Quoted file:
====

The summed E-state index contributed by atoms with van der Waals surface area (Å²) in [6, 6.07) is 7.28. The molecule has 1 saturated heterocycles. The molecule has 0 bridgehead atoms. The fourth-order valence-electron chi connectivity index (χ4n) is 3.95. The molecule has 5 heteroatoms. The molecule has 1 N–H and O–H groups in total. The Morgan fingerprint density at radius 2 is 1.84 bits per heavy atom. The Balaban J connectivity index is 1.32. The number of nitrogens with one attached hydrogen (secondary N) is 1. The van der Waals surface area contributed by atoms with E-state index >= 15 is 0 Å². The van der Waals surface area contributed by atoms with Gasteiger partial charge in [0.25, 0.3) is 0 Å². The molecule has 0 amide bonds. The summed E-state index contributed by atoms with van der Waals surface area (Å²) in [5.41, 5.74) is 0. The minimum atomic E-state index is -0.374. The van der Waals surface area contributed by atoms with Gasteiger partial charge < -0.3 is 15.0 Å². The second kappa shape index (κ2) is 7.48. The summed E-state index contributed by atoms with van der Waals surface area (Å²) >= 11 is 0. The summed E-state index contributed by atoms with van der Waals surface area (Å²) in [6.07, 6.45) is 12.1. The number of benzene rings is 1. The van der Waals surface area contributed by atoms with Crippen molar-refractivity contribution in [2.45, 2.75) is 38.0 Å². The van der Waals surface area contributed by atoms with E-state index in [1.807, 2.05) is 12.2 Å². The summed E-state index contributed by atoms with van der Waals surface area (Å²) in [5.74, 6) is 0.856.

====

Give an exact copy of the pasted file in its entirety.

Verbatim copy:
The summed E-state index contributed by atoms with van der Waals surface area (Å²) in [6, 6.07) is 7.28. The molecule has 1 saturated heterocycles. The molecule has 0 bridgehead atoms. The fourth-order valence-electron chi connectivity index (χ4n) is 3.95. The molecule has 5 heteroatoms. The molecule has 1 N–H and O–H groups in total. The Morgan fingerprint density at radius 2 is 1.84 bits per heavy atom. The Balaban J connectivity index is 1.32. The number of nitrogens with one attached hydrogen (secondary N) is 1. The van der Waals surface area contributed by atoms with E-state index >= 15 is 0 Å². The van der Waals surface area contributed by atoms with Gasteiger partial charge in [0.25, 0.3) is 0 Å². The molecule has 0 amide bonds. The summed E-state index contributed by atoms with van der Waals surface area (Å²) in [5.41, 5.74) is 0. The minimum atomic E-state index is -0.374. The van der Waals surface area contributed by atoms with Gasteiger partial charge < -0.3 is 15.0 Å². The second kappa shape index (κ2) is 7.48. The summed E-state index contributed by atoms with van der Waals surface area (Å²) >= 11 is 0. The summed E-state index contributed by atoms with van der Waals surface area (Å²) in [6.07, 6.45) is 12.1. The number of benzene rings is 1. The van der Waals surface area contributed by atoms with Crippen molar-refractivity contribution in [2.45, 2.75) is 38.0 Å². The van der Waals surface area contributed by atoms with E-state index in [1.807, 2.05) is 12.2 Å². The summed E-state index contributed by atoms with van der Waals surface area (Å²) in [5.74, 6) is 0.856.